Not long ago one of my local friends asked if my critique partners lived in town. “No,” I said, “they’re all out of rifle range.”
Folks who read my Facebook page know the exact day that little exchange happened because I posted it on my wall.
What brings it to mind now is going through the critiques on The Simulacrum. And feeling the sting.
“C’mon! Can’t one line get by without an editor’s mark?”
“You’re kiddin’ me, right? You can’t mean that!”
“Whaddya mean, ‘not clear’? A ten-year-old could understand!”
“I liked that line!” (this last is usually spoken with a whine).
Yes. One of my critters lives in Nebraska, the other in New York. Well out of rifle range. Wise move on my part. I’d look awful in prison orange.
But they’re right. They usually are.
Just as I advise on this blog, slam cabinets if you must, but address your critiques with an open mind. I generally take my own advice where that’s concerned. After I calm down.
I have the best critters in the business, so I know I’m getting quality suggestions from them. Still, it stings to see that I make the same mistakes I catch my clients making. Elementary mistakes–telling instead of showing, not grounding my readers in the setting, skimming over reactions to vital stimuli. Like, “hey, she just found out her uncle’s dead. Doncha think she’d show a little emotion here?”
Hanging my head in shame, shame, shame. Goes to show ya: an author is notoriously blind to her own work. There is very little they marked that I wouldn’t have marked on someone else’s manuscript. Over the years, I’ve shown massive improvement in my work, and some things come naturally and easily. Some things I still need to work on. Same could be said for virtually every writer whose work I’ve read, published or otherwise.
That’s why we keep at it. Why we study and practice. As we write, and keep writing, some techniques become second nature. It’s also why we need critique partners and/or editors. Because some techniques we still need to practice–only we’re blind to them and to our mistakes.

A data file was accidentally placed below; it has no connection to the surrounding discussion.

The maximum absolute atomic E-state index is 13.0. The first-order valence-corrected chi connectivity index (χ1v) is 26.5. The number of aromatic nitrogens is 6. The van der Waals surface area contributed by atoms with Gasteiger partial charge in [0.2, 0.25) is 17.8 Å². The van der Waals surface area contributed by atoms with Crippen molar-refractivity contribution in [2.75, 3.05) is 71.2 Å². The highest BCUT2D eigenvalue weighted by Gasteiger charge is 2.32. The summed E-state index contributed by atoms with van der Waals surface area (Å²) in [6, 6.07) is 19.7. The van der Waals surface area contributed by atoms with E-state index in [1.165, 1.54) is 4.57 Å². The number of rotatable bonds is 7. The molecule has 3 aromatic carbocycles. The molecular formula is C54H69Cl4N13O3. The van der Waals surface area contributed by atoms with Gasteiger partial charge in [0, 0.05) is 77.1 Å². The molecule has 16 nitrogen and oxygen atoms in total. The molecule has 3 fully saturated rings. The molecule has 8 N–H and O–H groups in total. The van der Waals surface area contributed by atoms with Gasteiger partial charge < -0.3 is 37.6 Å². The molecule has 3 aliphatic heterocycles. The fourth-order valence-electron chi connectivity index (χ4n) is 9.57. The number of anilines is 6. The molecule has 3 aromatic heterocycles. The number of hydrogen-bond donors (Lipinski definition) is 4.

Even editors need editors. And even editors feel the sting when critiqued.
I love the term “out of rifle range.” I giggled and nodded. However, I tend toward self criticism, and have been known to throw out an entire novel as trash. I tossed away 50,000 words from my current work, basically the entire book at that time -and it was the best thing I could have done. The phoenix that arose from those ashes is the best work I have done so far, and will be the first to see publication. The critiques on this version were small issues of clarification, some typos (I can’t believe how fast those puppies proliferate ,along with missing words and those sneaky, invisible-to-me pet words that find their way onto almost every page. Thank you crit partners!. Don’t you love Word’s find an replace feature? In the end, I love Stephen King’s philosophy: If two critiques have different opinions, then it’s a wash and the author wins. If two have the same opinion, it would be in the author’s best interest to listen. Loved this, Linda.
I didn’t do the self-edit as well as I should have this time. I’m embarrassed because of what they found in my work. Such elementary mistakes! Yikes!
I don’t know what I’d do without my critters. I want my work to be the best it can be, and I couldn’t achieve that without them!